Here’s how November sized up:
Average high temp for the month was 77 degrees
Normal is 72, deviation + 4.8?
Warmest day: 91, Nov. 20
Average low temp: 50.5
Normal is 48.8, deviation + 1.7
The coldest night was 45, Nov. 24
November 2002 rainfall totaled 1.55 inches
Slightly above the November normal of 1.18 inches
November was actually the wettest month of 2002, and it was the
second warmest month of the year.
No two days were alike. There was a whole smorgasbord of stuff.
From summer-like days and nights, 40 mph Santa Anas with rain and 70
degrees at 11 p.m. Thanksgiving night kind of stuff.
The average ocean temperature was 62 degrees, exactly the norm for
the 11th month.
The waves kept marching in -- with several quite steep (308-312?)
northwest wrappers well received by our queen of the coast, Rinconada
Although we haven’t seen a tropical storm in our half of the ocean
since Halloween, the 2002 Eastern Pacific hurricane season didn’t
officially end until Nov. 30.
That means hurricanes are now strictly prohibited from forming in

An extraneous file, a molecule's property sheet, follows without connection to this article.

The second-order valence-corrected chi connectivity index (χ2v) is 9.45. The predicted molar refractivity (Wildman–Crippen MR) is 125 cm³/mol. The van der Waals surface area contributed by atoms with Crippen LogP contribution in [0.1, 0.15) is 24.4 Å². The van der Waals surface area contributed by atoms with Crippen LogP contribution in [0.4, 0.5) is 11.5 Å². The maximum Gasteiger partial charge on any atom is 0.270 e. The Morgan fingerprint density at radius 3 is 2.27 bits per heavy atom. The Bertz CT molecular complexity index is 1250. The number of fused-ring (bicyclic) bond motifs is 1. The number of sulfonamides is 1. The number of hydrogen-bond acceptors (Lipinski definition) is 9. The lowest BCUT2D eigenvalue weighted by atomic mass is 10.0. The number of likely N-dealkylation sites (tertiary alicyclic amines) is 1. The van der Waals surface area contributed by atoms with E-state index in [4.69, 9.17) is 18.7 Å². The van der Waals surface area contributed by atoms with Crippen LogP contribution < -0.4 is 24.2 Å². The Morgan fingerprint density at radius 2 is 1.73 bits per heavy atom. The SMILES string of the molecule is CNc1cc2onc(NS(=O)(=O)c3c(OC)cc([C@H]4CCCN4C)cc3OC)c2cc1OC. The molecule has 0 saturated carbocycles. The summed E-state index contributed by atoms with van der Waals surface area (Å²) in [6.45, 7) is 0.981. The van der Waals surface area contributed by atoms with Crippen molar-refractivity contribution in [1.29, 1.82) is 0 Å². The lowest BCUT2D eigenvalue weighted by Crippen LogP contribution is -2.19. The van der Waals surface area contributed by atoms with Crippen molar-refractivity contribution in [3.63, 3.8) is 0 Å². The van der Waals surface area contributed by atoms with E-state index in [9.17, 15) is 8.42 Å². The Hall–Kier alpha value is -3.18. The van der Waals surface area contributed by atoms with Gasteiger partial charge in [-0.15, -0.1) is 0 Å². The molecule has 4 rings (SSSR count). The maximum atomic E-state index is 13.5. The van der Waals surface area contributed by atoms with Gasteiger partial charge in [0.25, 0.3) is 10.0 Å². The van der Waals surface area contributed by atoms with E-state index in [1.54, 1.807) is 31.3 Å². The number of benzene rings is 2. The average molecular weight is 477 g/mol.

that region of the ocean until next May 15, 2003.
So what kind of season did we just have?
On paper, 2002 actually looks like a below-average year with
sub-par counts for storms and hurricanes. But where it really matters
-- wave wise -- 2002 would have to be a very good year indeed, with
the emphasis on quality, not quantity.
There were 12 named systems this year, down from the
climatological average of 16. Six of those turned into hurricanes
(the average is nine). Of those six hurricanes, five developed into
majors, (Category 4 or 5) which is one more than normal. Three of the
majors, Elida, Fausto and Herman, made it into the Hurricane Hall of
Fame by reaching Category 5 force, and we got waves from all three!
December sees rainy season really crank up with an average of
about 2.5 inches.
* DENNIS McTIGHE is a Laguna Beach resident. He earned a
bachelor’s in earth sciences from UC San Diego and was a U.S. Air
Force weatherman at Hickman AFB, Hawaii.